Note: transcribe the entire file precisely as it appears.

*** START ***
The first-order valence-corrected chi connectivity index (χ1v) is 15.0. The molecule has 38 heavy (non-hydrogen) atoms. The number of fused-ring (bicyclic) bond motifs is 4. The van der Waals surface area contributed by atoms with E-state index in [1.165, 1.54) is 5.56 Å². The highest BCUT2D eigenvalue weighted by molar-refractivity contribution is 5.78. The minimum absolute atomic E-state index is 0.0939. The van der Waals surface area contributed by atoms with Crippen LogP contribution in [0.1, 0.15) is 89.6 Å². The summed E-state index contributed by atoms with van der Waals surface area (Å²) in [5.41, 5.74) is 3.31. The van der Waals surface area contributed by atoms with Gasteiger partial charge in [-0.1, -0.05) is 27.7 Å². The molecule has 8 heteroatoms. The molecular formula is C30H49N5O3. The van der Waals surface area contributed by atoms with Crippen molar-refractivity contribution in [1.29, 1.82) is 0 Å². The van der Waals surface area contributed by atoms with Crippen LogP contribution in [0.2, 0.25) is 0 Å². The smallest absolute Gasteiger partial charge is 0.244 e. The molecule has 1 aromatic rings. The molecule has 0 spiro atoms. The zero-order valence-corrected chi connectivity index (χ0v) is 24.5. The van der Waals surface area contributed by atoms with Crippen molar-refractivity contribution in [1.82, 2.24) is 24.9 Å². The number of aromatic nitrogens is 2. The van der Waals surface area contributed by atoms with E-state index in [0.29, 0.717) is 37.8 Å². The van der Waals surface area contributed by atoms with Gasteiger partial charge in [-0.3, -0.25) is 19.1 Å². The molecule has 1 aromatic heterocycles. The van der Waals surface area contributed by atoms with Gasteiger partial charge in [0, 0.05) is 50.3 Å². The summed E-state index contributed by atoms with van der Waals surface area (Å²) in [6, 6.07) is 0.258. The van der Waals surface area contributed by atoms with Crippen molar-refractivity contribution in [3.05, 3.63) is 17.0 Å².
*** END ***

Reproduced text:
The first-order valence-corrected chi connectivity index (χ1v) is 15.0. The molecule has 38 heavy (non-hydrogen) atoms. The number of fused-ring (bicyclic) bond motifs is 4. The van der Waals surface area contributed by atoms with E-state index in [1.165, 1.54) is 5.56 Å². The highest BCUT2D eigenvalue weighted by molar-refractivity contribution is 5.78. The minimum absolute atomic E-state index is 0.0939. The van der Waals surface area contributed by atoms with Crippen LogP contribution in [0.1, 0.15) is 89.6 Å². The summed E-state index contributed by atoms with van der Waals surface area (Å²) in [5.41, 5.74) is 3.31. The van der Waals surface area contributed by atoms with Gasteiger partial charge in [-0.1, -0.05) is 27.7 Å². The molecule has 8 heteroatoms. The molecular formula is C30H49N5O3. The van der Waals surface area contributed by atoms with Crippen molar-refractivity contribution in [1.29, 1.82) is 0 Å². The van der Waals surface area contributed by atoms with Crippen LogP contribution in [0.2, 0.25) is 0 Å². The smallest absolute Gasteiger partial charge is 0.244 e. The molecule has 1 aromatic rings. The molecule has 0 spiro atoms. The zero-order valence-corrected chi connectivity index (χ0v) is 24.5. The van der Waals surface area contributed by atoms with Crippen molar-refractivity contribution in [1.82, 2.24) is 24.9 Å². The number of aromatic nitrogens is 2. The van der Waals surface area contributed by atoms with E-state index in [0.29, 0.717) is 37.8 Å². The van der Waals surface area contributed by atoms with Gasteiger partial charge in [-0.3, -0.25) is 19.1 Å². The molecule has 1 aromatic heterocycles. The van der Waals surface area contributed by atoms with Gasteiger partial charge in [0, 0.05) is 50.3 Å². The summed E-state index contributed by atoms with van der Waals surface area (Å²) in [6, 6.07) is 0.258. The van der Waals surface area contributed by atoms with Crippen molar-refractivity contribution in [3.05, 3.63) is 17.0 Å².